I say that because our persona/protagonist was on a stage, having climbed the stairs and turned to face the crowd, and was saying lines s/he had learned by heart, when suddenly the boat was mentioned.  I think this person/dragon/person in a dragon costume is acting in a play.  Perhaps s/he wanted to be a knight, but that part was taken by someone else, hence removing the spurs and armor.  Maybe s/he has been told that a dragon can't be an actor.  And it seems there's someone in the crowd who is a surprise, or someone s/he is afraid of.  Or it could just be the crowd, because it can be pretty surprising when you're on stage to see all those seats full, all those eyes staring up at you...

What on earth?

You see, the thing with the Progressive Poem is that no one person is in charge.  When I write one of my own poems, I can make it take whatever direction I choose, but with the Progressive Poem, I only have one thirtieth of the power, and I can puzzle out all I want, but I'm never going to have more than one thirtieth.  (In my post from yesterday, you can see the full list of all the participants.)  I can add my line, but then I have to stand back for everyone else, and all my puzzling may not be how the people who come after me see our little scenario.  Every year this exercise reminds me of how much I like to be in control, but, as in life, I'm not.  All I know is that we need a strong verb here; our protagonist needs to do something, standing there on the deck of the ship...

Here we go.  My line is at the end, in bold.

I’m fidget, friction, ragged edges–
I sprout stories that frazzle-dazzle,
stories of castles, of fires that crackle
with dragonwords that smoke and sizzle.

But edges sometimes need sandpaper,
like swords need stone and clouds need vapour.
So I shimmy out of my spurs and armour
facing the day as my fickle, freckled self.

I thread the crowd, wear freedom in my smile,
and warm to the coals of conversation.
Enticed to the stage by strands of story,
I skip up the stairs in anticipation.

Flip around, face the crowd, and freeze!
Shiver me. Look who’s here. Must I disappear?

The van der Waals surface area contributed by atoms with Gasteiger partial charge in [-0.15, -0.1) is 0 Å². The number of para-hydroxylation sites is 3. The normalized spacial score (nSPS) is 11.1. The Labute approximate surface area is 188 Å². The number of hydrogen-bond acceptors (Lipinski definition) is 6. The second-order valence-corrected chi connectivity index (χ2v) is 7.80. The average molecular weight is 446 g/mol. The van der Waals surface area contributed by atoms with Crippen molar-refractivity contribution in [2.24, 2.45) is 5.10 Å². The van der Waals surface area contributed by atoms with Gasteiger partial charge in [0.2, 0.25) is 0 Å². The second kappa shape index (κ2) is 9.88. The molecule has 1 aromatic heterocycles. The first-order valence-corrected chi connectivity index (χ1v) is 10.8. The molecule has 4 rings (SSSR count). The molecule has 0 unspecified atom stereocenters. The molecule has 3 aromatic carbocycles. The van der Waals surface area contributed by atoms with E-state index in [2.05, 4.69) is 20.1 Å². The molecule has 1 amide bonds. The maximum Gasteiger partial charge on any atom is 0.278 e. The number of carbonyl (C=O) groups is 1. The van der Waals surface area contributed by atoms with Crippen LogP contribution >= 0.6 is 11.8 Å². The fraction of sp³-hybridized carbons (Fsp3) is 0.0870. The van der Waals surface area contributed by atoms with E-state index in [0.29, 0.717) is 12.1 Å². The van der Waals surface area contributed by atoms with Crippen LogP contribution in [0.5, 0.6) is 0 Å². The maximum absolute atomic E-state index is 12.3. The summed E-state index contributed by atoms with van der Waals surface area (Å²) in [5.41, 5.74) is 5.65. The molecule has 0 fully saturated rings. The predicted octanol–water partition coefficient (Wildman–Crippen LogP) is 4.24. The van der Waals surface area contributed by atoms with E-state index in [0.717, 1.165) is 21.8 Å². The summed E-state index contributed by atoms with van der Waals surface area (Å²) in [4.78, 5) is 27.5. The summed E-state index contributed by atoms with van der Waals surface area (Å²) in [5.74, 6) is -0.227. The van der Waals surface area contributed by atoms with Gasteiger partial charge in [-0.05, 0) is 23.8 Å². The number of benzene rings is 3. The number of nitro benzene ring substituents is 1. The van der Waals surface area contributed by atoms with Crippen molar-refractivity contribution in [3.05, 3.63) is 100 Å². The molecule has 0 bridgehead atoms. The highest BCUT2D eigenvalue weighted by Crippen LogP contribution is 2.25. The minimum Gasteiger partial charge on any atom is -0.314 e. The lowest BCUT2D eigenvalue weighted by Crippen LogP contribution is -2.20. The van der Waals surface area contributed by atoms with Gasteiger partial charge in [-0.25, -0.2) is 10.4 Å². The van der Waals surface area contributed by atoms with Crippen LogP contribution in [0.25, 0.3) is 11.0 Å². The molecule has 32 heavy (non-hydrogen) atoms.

By hook or by crook, I deserve a second look!
I cheer. Please, have no fear. Find the book. 

But wait! I’ll share the lines I know by heart.
Mythicalhowls, fierytones slip from my lip
Blue scales flash, claws rip, the prophecy begins
Dragonworld weaves webs that grip. I take a trip…

“Anchors aweigh!” Steadfast at helm on clipper ship,
a topsail schooner, with sails unfurled, speeds away
As, true-hearted dragon pirate, I sashay 

Your turn now, Amy!

Saturday, April 22, 2017

The Progressive Poem so far...

Tomorrow is my day to contribute a line to the Progressive Poem, so I'm reading it in-depth this afternoon and considering the possibilities.  Here it is so far:

I’m fidget, friction, ragged edges–
I sprout stories that frazzle-dazzle,
stories of castles, of fires that crackle
with dragonwords that smoke and sizzle.

But edges sometimes need sandpaper,
like swords need stone and clouds need vapour.
So I shimmy out of my spurs and armour
facing the day as my fickle, freckled self.

I thread the crowd, wear freedom in my smile,
and warm to the coals of conversation.
Enticed to the stage by strands of story,
I skip up the stairs in anticipation.

Flip around, face the crowd, and freeze!
Shiver me. Look who’s here. Must I disappear?
By hook or by crook, I deserve a second look!
I cheer. Please, have no fear. Find the book. 

But wait! I’ll share the lines I know by heart.
Mythicalhowls, fierytones slip from my lip
Blue scales flash, claws rip, the prophecy begins
Dragonworld weaves webs that grip. I take a trip…

“Anchors aweigh!” Steadfast at helm on clipper ship,
a topsail schooner, with sails unfurled, speeds away

1 Heidi at my juicy little universe
2 Tabatha at The Opposite of Indifference
3 Doraine at Dori Reads
4 Michelle at Today's Little Ditty
5 Diane at Random Noodling
6 Kat at Kat's Whiskers
7 Irene at Live Your Poem
8 Mary Lee at A Year of Reading
9 Linda at TeacherDance
10 Penny at a penny and her jots
11 Ramona at Pleasures from the Page
12 Janet F. at Live Your Poem
13 Margaret at Reflections on the Teche
14 Jan at Bookseedstudio
15 Brenda at Friendly Fairy Tales
16 Joy at Poetry for Kids Joy